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Guilty Pleas – Plea-Withdrawal, Postsentence — Newly Discovered Evidence

State v. Dennis R. Fosnow, 2001 WI App 2, 240 Wis. 2d 699, 624 N.W.2d 883
For Fosnow: David D. Cook

Issue: Whether a postconviction diagnosis supporting an NGI defense amounted to newly discovered evidence, where the defendant had pled no contest after receiving unfavorable NGI evaluations.

Holding: The new diagnosis was merely a new appreciation of the importance of evidence previously known but not used and therefore didn’t satisfy the test for newly discovered evidence.

Exams by several experts provided no support for Fosnow’s NGI plea which he then dropped, leading to conviction on no contest pleas. Years later, a prison psychiatrist determined that he suffered from dissociative identity disorder at the time of his offenses. Fosnow argued in a § 974.06 motion that this new opinion was newly discovered evidence entitling him to plea withdrawal. The court of appeals’ rejection of the claim is certainly explicit, but whether it’s on a fact-specific or a more general basis isn’t entirely clear. The court, that is, stresses that the basis for an NGI defense was available before conviction, including Fosnow’s “extensive ‘psychiatric evidence,'” in particular, DID symptomatology. ¶¶16-22. This suggests a limited, fact-specific holding:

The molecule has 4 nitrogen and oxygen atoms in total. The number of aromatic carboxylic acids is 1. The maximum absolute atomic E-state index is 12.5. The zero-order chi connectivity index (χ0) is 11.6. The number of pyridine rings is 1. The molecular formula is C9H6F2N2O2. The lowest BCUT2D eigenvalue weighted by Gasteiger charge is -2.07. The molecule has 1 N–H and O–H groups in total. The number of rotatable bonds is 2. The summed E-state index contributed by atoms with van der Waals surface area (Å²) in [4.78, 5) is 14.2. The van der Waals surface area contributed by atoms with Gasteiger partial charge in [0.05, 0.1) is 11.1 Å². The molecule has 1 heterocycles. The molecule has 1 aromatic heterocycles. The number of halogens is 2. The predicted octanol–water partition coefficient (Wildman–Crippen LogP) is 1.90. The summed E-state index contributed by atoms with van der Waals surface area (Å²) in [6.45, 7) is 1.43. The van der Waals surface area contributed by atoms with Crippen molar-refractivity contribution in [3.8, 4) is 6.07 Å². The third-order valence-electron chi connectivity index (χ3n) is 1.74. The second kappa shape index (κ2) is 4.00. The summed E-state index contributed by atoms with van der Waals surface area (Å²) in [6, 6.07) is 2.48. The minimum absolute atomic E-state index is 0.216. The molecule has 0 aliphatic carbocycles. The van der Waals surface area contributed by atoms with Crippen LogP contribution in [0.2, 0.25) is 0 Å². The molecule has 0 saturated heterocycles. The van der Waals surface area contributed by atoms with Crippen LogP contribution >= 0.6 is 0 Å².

¶25 In sum, the examining psychiatrists at the time of his pleas either were aware of or had available the information necessary to evaluate Fosnow’s mental status at the time of the crimes. Fosnow and his trial counsel were aware of a possible DID diagnosis from Dr. Van Dyke’s report and did not choose to obtain additional evaluations that might have supported it in 1989….

But the court doesn’t end on that note; instead, it goes on to suggest that principles of finality generally preclude a new expert opinion from being newly discovered evidence. ¶¶26-28.

 

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